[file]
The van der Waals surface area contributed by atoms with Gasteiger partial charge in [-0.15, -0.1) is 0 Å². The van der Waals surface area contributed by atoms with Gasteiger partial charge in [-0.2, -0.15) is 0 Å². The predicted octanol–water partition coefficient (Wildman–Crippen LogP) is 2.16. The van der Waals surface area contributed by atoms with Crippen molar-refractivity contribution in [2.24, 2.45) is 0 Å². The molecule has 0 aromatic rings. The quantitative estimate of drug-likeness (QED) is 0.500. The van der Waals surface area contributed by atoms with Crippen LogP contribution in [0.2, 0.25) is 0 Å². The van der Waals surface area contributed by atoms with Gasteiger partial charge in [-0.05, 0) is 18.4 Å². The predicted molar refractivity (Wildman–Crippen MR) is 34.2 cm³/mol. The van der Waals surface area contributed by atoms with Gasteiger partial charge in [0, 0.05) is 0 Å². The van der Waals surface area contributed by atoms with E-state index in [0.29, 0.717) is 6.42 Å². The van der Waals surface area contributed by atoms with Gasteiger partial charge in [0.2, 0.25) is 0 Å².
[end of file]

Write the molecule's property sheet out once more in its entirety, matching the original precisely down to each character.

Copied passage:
The van der Waals surface area contributed by atoms with Gasteiger partial charge in [-0.15, -0.1) is 0 Å². The van der Waals surface area contributed by atoms with Gasteiger partial charge in [-0.2, -0.15) is 0 Å². The predicted octanol–water partition coefficient (Wildman–Crippen LogP) is 2.16. The van der Waals surface area contributed by atoms with Crippen molar-refractivity contribution in [2.24, 2.45) is 0 Å². The molecule has 0 aromatic rings. The quantitative estimate of drug-likeness (QED) is 0.500. The van der Waals surface area contributed by atoms with Crippen LogP contribution in [0.2, 0.25) is 0 Å². The van der Waals surface area contributed by atoms with Gasteiger partial charge in [-0.05, 0) is 18.4 Å². The predicted molar refractivity (Wildman–Crippen MR) is 34.2 cm³/mol. The van der Waals surface area contributed by atoms with Gasteiger partial charge in [0, 0.05) is 0 Å². The van der Waals surface area contributed by atoms with E-state index in [0.29, 0.717) is 6.42 Å². The van der Waals surface area contributed by atoms with Gasteiger partial charge in [0.2, 0.25) is 0 Å².